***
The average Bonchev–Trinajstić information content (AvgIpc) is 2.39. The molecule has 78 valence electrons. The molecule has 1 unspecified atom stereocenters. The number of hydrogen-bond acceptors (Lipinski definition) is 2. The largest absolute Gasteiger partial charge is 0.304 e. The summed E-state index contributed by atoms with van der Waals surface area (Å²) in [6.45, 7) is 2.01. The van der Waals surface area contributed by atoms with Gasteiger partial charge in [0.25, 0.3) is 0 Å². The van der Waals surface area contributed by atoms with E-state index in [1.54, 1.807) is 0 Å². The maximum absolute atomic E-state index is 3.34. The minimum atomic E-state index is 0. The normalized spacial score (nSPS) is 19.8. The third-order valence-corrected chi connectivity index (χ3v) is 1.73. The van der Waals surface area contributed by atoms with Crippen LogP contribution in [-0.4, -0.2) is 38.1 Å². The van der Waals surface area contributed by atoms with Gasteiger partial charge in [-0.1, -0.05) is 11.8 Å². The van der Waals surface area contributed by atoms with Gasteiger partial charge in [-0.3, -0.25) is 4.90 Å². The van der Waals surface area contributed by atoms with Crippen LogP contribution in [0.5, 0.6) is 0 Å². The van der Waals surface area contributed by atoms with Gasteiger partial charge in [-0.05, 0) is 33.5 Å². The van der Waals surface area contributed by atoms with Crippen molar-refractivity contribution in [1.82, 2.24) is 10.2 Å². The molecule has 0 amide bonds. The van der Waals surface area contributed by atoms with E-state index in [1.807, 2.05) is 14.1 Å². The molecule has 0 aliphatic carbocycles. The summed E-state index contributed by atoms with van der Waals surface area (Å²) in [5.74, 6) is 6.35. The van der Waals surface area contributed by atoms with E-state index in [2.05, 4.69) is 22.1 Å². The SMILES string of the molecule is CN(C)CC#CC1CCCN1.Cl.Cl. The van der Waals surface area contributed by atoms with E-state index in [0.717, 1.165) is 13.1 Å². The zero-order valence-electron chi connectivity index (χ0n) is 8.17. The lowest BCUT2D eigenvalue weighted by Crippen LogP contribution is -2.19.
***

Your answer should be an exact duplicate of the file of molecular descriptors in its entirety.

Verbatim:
The average Bonchev–Trinajstić information content (AvgIpc) is 2.39. The molecule has 78 valence electrons. The molecule has 1 unspecified atom stereocenters. The number of hydrogen-bond acceptors (Lipinski definition) is 2. The largest absolute Gasteiger partial charge is 0.304 e. The summed E-state index contributed by atoms with van der Waals surface area (Å²) in [6.45, 7) is 2.01. The van der Waals surface area contributed by atoms with Gasteiger partial charge in [0.25, 0.3) is 0 Å². The van der Waals surface area contributed by atoms with E-state index in [1.54, 1.807) is 0 Å². The maximum absolute atomic E-state index is 3.34. The minimum atomic E-state index is 0. The normalized spacial score (nSPS) is 19.8. The third-order valence-corrected chi connectivity index (χ3v) is 1.73. The van der Waals surface area contributed by atoms with Crippen LogP contribution in [-0.4, -0.2) is 38.1 Å². The van der Waals surface area contributed by atoms with Gasteiger partial charge in [-0.1, -0.05) is 11.8 Å². The van der Waals surface area contributed by atoms with Gasteiger partial charge in [-0.3, -0.25) is 4.90 Å². The van der Waals surface area contributed by atoms with Crippen LogP contribution in [0.5, 0.6) is 0 Å². The van der Waals surface area contributed by atoms with Gasteiger partial charge in [-0.05, 0) is 33.5 Å². The van der Waals surface area contributed by atoms with Crippen molar-refractivity contribution in [1.82, 2.24) is 10.2 Å². The molecule has 0 amide bonds. The van der Waals surface area contributed by atoms with E-state index in [1.807, 2.05) is 14.1 Å². The molecule has 0 aliphatic carbocycles. The summed E-state index contributed by atoms with van der Waals surface area (Å²) in [5.74, 6) is 6.35. The van der Waals surface area contributed by atoms with E-state index in [2.05, 4.69) is 22.1 Å². The SMILES string of the molecule is CN(C)CC#CC1CCCN1.Cl.Cl. The van der Waals surface area contributed by atoms with E-state index in [0.717, 1.165) is 13.1 Å². The zero-order valence-electron chi connectivity index (χ0n) is 8.17. The lowest BCUT2D eigenvalue weighted by Crippen LogP contribution is -2.19.